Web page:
Lawmakers, uneasy about opening birth records, backed state-run “mutual-consent registries,” in which birth parents and adoptees would enter their personal information and wait to be informed of a match.

The registries were regarded as useless by many adoptees, who said they weren’t sure of their place of birth — or even their date of birth.

By the mid- to late 1990s, three states took action on birth certificates.

Lawmakers in Tennessee passed a measure in 1995 permitting adult adoptees to get their original birth papers, as well as a way for birth parents to register their preferences. That law was tied up in court until September 1999.

In January 1999, a law in Delaware went into effect permitting adoptee access to birth certificates, unless vetoed by a birth parent.

Oregon voters became the first to approve a law giving adult adoptees their original birth documents, with an option for birth parents to file a “contact-preference” form saying whether they wanted to be contacted.

The Oregon law went into effect in May 2000 after a court battle.

Four other states with some form of “open records” are Alabama, New Hampshire, Maine, Illinois. Laws in Connecticut, Colorado and New Jersey go into effect this summer, 2016 and 2017, respectively.

A handful of state legislatures, including those in Indiana, Massachusetts, Missouri, Montana, New York and Texas, are considering “open records” bills this year, according to the American Adoption Congress.

Father-daughter quest

Ohio’s original birth certificates were sealed in 1964, thanks in part to Ms. Norris‘ adoptive father, the late lawyer William B. Norris.

After Ms. Norris and her baby brother were adopted, Norris became alarmed when he discovered that he or anyone else could go the courthouse and receive his children’s original birth records. This prompted him and others to ask lawmakers to close those records to the public.

But Norris belatedly realized lawmakers also closed the records to adoptees — something he explicitly didn’t want, according to Ms. Norris.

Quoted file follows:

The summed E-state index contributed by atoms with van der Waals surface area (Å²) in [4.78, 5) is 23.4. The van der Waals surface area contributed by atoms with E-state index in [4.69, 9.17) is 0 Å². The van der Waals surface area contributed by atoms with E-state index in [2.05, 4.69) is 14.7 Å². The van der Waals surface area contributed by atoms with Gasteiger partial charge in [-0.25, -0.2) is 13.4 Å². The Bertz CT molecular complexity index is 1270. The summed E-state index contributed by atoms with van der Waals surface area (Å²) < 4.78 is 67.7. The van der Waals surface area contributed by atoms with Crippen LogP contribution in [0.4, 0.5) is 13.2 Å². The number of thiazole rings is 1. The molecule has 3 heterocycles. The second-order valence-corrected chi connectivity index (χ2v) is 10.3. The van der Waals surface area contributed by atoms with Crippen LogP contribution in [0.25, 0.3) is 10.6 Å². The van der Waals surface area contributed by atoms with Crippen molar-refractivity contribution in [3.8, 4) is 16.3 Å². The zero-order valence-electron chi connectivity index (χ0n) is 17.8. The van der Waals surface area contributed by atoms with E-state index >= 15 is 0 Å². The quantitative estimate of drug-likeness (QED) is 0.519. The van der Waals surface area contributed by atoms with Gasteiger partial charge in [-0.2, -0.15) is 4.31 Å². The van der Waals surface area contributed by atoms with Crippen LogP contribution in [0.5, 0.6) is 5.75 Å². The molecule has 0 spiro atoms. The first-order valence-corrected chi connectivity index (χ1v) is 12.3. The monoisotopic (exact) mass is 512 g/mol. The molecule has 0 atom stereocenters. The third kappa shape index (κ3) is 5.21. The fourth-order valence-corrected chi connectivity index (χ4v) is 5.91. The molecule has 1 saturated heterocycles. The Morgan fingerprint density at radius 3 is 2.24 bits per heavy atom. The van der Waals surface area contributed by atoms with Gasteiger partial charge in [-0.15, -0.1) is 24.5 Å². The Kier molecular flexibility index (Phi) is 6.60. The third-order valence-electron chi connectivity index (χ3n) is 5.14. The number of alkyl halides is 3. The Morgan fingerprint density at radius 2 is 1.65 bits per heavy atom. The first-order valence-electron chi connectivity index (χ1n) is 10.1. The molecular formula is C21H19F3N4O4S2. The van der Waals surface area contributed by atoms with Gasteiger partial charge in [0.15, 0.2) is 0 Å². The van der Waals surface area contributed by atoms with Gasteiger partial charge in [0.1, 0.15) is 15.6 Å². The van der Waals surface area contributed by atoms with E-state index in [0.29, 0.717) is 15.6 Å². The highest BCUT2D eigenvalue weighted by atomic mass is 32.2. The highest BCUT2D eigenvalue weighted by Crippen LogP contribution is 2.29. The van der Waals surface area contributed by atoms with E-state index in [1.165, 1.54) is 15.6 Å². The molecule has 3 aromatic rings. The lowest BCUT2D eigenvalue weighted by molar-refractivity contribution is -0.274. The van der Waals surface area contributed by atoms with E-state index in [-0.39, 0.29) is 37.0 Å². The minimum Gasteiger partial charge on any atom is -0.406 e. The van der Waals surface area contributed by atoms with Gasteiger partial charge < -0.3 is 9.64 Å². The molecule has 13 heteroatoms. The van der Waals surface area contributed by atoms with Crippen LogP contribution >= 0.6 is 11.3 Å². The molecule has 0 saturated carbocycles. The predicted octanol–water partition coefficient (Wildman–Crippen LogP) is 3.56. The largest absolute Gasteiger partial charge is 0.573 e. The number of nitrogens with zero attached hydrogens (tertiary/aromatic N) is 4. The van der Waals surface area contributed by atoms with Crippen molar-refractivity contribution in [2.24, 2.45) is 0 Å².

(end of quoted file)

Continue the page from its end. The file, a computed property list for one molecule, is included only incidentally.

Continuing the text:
For years until his death in 2006, Norris joined his daughter in trying to rectify that “grave mistake.”

Changing the adoption records law took decades: Prominent pro-life leader Dr. John Willkie, the National Council for Adoption and some birth mothers were among the voices that repeatedly persuaded lawmakers not to open the records to adult adoptees.

Opposition ebbed over time, and the Ohio law was enacted in December 2013 with support from pro-life and Catholic groups.

The new law has a “redaction” mechanism that has been implemented since March 20, 2014: Birth parents who do not wish their names to be included on an original birth certificate can request that their names be struck from the document. The period for redaction requests ends Thursday.

As of Monday, 114 birth parents have asked for redactions, said Melanie Amato, a public information officer at the Ohio Department of Health. Those who redact their names still must provide their medical backgrounds.

Birth parents also are permitted to fill out a contact-preference form that advises an adoptee how to contact them directly or through an intermediary, or tells the adoptee they do not want to be contacted.

Adoptees can assist in their reunion searches by filling out a form that authorizes the release of their names. Filling out the form permits biological parents and siblings to have that information should they apply for a biological child’s adopted name.